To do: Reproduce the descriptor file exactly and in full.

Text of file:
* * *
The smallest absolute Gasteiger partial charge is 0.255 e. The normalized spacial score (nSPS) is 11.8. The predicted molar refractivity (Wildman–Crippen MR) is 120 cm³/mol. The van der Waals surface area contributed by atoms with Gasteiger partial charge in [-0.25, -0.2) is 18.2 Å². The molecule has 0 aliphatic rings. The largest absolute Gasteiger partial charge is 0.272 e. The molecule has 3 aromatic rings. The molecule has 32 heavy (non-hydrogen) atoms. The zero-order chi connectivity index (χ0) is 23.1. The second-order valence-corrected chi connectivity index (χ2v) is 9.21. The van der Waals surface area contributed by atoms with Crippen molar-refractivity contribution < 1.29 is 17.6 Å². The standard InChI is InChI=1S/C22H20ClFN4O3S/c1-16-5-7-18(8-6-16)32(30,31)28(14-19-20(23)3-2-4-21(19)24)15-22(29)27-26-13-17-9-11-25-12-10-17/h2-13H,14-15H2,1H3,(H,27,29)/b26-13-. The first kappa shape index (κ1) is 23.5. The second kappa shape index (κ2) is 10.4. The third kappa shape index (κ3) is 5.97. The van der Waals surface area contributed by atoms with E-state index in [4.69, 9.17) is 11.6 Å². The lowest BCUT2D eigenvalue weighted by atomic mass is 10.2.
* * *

The smallest absolute Gasteiger partial charge is 0.255 e. The normalized spacial score (nSPS) is 11.8. The predicted molar refractivity (Wildman–Crippen MR) is 120 cm³/mol. The van der Waals surface area contributed by atoms with Gasteiger partial charge in [-0.25, -0.2) is 18.2 Å². The molecule has 0 aliphatic rings. The largest absolute Gasteiger partial charge is 0.272 e. The molecule has 3 aromatic rings. The molecule has 32 heavy (non-hydrogen) atoms. The zero-order chi connectivity index (χ0) is 23.1. The second-order valence-corrected chi connectivity index (χ2v) is 9.21. The van der Waals surface area contributed by atoms with Crippen molar-refractivity contribution < 1.29 is 17.6 Å². The standard InChI is InChI=1S/C22H20ClFN4O3S/c1-16-5-7-18(8-6-16)32(30,31)28(14-19-20(23)3-2-4-21(19)24)15-22(29)27-26-13-17-9-11-25-12-10-17/h2-13H,14-15H2,1H3,(H,27,29)/b26-13-. The first kappa shape index (κ1) is 23.5. The second kappa shape index (κ2) is 10.4. The third kappa shape index (κ3) is 5.97. The van der Waals surface area contributed by atoms with E-state index in [4.69, 9.17) is 11.6 Å². The lowest BCUT2D eigenvalue weighted by atomic mass is 10.2.